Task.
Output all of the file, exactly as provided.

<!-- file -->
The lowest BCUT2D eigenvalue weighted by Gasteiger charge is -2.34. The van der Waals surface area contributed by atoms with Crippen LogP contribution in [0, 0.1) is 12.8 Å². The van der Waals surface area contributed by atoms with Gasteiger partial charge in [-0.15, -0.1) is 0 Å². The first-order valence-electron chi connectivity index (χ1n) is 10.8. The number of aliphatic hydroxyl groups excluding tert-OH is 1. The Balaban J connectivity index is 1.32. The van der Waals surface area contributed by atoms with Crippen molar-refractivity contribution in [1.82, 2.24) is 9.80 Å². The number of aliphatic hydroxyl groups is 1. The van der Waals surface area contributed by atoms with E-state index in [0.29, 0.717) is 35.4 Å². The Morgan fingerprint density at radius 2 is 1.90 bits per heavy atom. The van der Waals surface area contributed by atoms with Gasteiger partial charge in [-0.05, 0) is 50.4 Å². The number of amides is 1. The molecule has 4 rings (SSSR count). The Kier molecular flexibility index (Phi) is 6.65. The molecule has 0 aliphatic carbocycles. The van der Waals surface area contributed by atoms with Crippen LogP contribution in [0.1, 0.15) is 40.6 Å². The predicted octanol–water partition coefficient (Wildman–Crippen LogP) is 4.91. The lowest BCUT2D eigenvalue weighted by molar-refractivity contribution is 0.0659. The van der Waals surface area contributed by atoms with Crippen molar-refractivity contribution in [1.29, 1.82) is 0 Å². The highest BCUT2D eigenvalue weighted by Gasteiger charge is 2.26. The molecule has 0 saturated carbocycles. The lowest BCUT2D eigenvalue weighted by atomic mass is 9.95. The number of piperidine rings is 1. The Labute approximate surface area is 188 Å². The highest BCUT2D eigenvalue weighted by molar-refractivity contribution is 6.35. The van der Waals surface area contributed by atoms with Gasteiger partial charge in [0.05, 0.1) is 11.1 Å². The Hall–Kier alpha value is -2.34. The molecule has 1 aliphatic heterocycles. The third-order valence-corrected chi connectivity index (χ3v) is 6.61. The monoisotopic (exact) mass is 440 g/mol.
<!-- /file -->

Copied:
The lowest BCUT2D eigenvalue weighted by Gasteiger charge is -2.34. The van der Waals surface area contributed by atoms with Crippen LogP contribution in [0, 0.1) is 12.8 Å². The van der Waals surface area contributed by atoms with Gasteiger partial charge in [-0.15, -0.1) is 0 Å². The first-order valence-electron chi connectivity index (χ1n) is 10.8. The number of aliphatic hydroxyl groups excluding tert-OH is 1. The Balaban J connectivity index is 1.32. The van der Waals surface area contributed by atoms with Crippen molar-refractivity contribution in [1.82, 2.24) is 9.80 Å². The number of aliphatic hydroxyl groups is 1. The van der Waals surface area contributed by atoms with E-state index in [0.29, 0.717) is 35.4 Å². The Morgan fingerprint density at radius 2 is 1.90 bits per heavy atom. The van der Waals surface area contributed by atoms with Gasteiger partial charge in [-0.05, 0) is 50.4 Å². The number of amides is 1. The molecule has 4 rings (SSSR count). The Kier molecular flexibility index (Phi) is 6.65. The molecule has 0 aliphatic carbocycles. The van der Waals surface area contributed by atoms with Crippen LogP contribution in [0.1, 0.15) is 40.6 Å². The predicted octanol–water partition coefficient (Wildman–Crippen LogP) is 4.91. The lowest BCUT2D eigenvalue weighted by molar-refractivity contribution is 0.0659. The van der Waals surface area contributed by atoms with Crippen molar-refractivity contribution in [1.29, 1.82) is 0 Å². The highest BCUT2D eigenvalue weighted by Gasteiger charge is 2.26. The molecule has 0 saturated carbocycles. The lowest BCUT2D eigenvalue weighted by atomic mass is 9.95. The number of piperidine rings is 1. The Labute approximate surface area is 188 Å². The highest BCUT2D eigenvalue weighted by molar-refractivity contribution is 6.35. The van der Waals surface area contributed by atoms with Gasteiger partial charge in [0.05, 0.1) is 11.1 Å². The Hall–Kier alpha value is -2.34. The molecule has 1 aliphatic heterocycles. The third-order valence-corrected chi connectivity index (χ3v) is 6.61. The monoisotopic (exact) mass is 440 g/mol.